We are involved in a relatively simple case.  Wife is a homemaker only recently returned to work.  Husband is a mortgage broker.  Like many couples they became a bit over committed in the real estate market of the last few years. They wanted to participate in the real estate gains of the last few years and some of their investments had not panned out.  This is a classic work out settlement of the type we see with increasing frequency.  The smart move is to realize the problem and negotiate a settlement that preserves assets.

We have been litigating this case for the past 18 months.  In our judgment almost all of the litigation was not only unnecessary, but detrimental to preservation of the marital estate.  We entreated our opponents that more litigation was the last thing the parties needed.  Still the other side insisted that the battles go on.  We fought over support for a full day in a world where the incomes of both parties were either agreed upon or plain from the information provided by the employers.

Next we received a counsel fee petition.  The dependent spouse owed her counsel tens of thousands of dollars even after securing a substantial retainer. We resisted this request vigorously arguing that the facts were apparent from the beginning and the litigation almost completely unnecessary.  When the request for attorneys fees did not go in the direction she aspired, the opposing counsel filed a petition to withdraw.

The wife filed an answer professing that she had wanted to settle her case all along but that her attorney had told her the litigation was necessary and that her husband would be required to pay her attorneys fees.

We don’t know whether these allegations are true. But we can state almost without exception, that if an attorney tells a client in a domestic relations proceeding that he or she is certain to secure attorney fees in that proceeding, a second opinion should be secured. Even in cases where there is a contractual undertaking for a party breaching an agreement to pay attorneys fees, we have found that courts award such fees on a very conservative basis.  And in situations where attorneys fees are sought by reason of statutory allowance (i.e., the law expressly allows award of attorneys fees) such awards are usually a fraction of what is sought.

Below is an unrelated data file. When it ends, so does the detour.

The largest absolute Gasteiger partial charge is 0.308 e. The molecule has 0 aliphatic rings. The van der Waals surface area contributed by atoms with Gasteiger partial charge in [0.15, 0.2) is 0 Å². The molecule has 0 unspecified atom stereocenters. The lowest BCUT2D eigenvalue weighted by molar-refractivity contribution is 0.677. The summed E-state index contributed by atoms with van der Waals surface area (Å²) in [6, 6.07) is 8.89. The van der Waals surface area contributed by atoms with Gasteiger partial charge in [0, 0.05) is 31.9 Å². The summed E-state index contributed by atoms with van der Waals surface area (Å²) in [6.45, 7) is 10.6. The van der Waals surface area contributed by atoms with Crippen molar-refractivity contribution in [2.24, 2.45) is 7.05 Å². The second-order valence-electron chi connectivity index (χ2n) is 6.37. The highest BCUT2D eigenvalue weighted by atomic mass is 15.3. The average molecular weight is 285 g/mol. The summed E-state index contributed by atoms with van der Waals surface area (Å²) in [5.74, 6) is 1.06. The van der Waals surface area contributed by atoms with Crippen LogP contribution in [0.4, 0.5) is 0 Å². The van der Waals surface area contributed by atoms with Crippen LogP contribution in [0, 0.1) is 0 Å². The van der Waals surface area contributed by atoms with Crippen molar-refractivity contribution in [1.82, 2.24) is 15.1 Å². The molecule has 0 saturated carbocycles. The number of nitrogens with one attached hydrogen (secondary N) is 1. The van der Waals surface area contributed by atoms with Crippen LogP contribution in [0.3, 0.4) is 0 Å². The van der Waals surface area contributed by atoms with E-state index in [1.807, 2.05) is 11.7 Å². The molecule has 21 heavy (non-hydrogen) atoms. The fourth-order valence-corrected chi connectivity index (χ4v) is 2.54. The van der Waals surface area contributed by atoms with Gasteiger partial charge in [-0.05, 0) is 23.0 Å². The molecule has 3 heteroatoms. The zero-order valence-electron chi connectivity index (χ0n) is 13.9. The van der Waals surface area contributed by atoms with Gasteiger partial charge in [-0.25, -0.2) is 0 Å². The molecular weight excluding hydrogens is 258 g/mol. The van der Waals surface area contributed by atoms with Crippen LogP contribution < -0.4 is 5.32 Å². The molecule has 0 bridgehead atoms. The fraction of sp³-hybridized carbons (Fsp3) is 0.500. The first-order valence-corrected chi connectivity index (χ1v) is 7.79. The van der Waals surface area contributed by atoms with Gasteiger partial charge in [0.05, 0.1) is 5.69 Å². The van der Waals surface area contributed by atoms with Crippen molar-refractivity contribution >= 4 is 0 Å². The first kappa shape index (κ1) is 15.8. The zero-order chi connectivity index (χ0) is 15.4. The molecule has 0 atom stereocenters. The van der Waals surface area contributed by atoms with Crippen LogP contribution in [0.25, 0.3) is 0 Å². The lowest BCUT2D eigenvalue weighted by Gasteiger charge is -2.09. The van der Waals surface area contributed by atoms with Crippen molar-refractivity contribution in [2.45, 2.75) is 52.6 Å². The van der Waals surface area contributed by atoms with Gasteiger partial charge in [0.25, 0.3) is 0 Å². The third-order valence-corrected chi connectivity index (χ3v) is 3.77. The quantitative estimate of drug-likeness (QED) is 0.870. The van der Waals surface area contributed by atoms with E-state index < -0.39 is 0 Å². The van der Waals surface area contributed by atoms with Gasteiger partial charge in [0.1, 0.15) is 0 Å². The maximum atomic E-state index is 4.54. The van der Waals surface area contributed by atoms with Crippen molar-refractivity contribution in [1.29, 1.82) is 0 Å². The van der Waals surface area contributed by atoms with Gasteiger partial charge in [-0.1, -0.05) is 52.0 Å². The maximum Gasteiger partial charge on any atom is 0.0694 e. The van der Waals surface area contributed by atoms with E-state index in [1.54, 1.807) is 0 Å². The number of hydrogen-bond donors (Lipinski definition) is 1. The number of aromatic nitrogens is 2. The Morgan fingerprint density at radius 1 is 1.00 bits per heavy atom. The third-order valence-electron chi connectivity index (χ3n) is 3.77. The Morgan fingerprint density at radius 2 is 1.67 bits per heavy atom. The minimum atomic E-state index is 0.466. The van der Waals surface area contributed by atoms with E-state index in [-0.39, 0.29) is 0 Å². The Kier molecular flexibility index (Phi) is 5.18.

When can one ask for attorneys fees? Absent an agreement, attorney awards require a statutory basis.  Such awards are referenced in the divorce law. 23 Pa.C.S. 3702. Where there is a battle over custody jurisdiction, the statutes provides that counsel fees shall be awarded unless there is a finding that such an award is inappropriate. 23 Pa. C.S. 5452. In support cases Courts “may” award attorneys fees either to the oblige (the person securing support) or that person’s attorney. 23 Pa.C.S 4351 but a subsequent case interprets the statute to mean that the awards should not be a regular part of support proceedings but limited top extraordinary situations. Contempt of any kind of a divorce or alimony order invites a claim for counsel fees. 23 Pa. C.S. 3503(e)(7) and 3703(7). But this does not appear to be the case in a custody ( See Pa. R.C.P. 1915.12) or support case (See Pa. R.C.P. 1910.25) 

The statutes and rules say one thing, but courts remain chary of such awards.